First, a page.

As mentioned in the Associations section, some organisations hold exams so you can attain a professional qualification.
The CIOL offers four: the diploma in translation (DipTrans), the diploma in public service interpreting, the diploma in police interpreting and the certificate of bilingual skills. The DipTrans is notoriously difficult to pass and it is also a handwritten exam, unless you take it at a centre where computers are allowed.
For more information, please see these blog posts: ‘The Diploma in Translation. What is it? Why do I Want it?’ and ‘How I Passed the DipTrans: Top Five Tips’ by Lucy Williams (both on this blog); ‘DipTrans and MITI exams: side by side’ by Emma Goldsmith; and ‘DipTrans: the real costs and returns’ by Gwenydd Jones (on this blog).
To gain the ATA certification you also need to pass an exam held at set times and places (for example, at the ATA annual conference). Sittings are also sometimes scheduled in Europe to coincide with conferences. The exam is usually handwritten, although a few keyboarded sessions are available each year.
Unlike the CIOL and ATA exams, you can sit the ITI examination in your own office space using all the resources you would normally count on to complete your work assignments. For more information, please see Emma Goldsmith’s blog post above and: ‘Becoming a Qualified Member of the ITI’ by Rose Newell.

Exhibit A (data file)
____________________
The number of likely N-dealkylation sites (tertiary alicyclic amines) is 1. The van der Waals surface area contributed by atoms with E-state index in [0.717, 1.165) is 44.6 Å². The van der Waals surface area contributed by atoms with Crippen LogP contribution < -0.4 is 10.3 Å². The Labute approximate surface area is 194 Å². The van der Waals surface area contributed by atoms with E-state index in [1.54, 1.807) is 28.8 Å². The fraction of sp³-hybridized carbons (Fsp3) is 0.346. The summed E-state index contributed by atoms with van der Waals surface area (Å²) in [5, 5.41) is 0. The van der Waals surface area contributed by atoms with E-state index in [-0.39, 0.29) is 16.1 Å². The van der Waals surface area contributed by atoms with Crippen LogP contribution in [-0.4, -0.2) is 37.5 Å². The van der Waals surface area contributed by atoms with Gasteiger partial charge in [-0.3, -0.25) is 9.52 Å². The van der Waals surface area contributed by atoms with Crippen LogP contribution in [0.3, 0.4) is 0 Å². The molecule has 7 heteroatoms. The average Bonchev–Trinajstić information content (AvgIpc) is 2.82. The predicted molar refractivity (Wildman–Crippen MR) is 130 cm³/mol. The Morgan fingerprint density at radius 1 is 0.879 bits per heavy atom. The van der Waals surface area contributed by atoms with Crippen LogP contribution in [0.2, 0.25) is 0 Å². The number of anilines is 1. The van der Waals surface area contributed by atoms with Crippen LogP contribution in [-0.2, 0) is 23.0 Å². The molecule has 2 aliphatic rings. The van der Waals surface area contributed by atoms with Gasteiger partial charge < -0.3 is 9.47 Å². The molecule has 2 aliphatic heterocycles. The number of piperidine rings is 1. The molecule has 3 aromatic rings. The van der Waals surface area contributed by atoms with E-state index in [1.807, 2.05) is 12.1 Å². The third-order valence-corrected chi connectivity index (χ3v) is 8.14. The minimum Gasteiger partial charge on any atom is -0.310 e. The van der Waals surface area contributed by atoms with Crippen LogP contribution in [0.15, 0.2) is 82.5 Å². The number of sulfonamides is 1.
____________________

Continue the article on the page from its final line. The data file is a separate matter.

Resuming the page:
Please read this guest post on Lingua Greca’s blog written by Textualis, a Montreal-based translation company, if you are interested in becoming a certified translator in Canada.
Whilst waiting to gain a qualification, there are other things you can do to raise your profile. Veronica Sardon explains a few in her post ‘Informal Credentials’.
If you’re interest in doing an MA in Translation or Interpreting, please start with the MA Courses page.
Links are generally listed in alphabetical order in the sections and they are provided for information purposes only. Under no circumstances should they be understood as a personal recommendation.
The Links & Tips pages are constantly being improved, expanded and updated, so please come back another time. If you have any comments or recommendations, please contact me.
Back to Links & Tips for New Translators
Explore this blog by starting with the categories page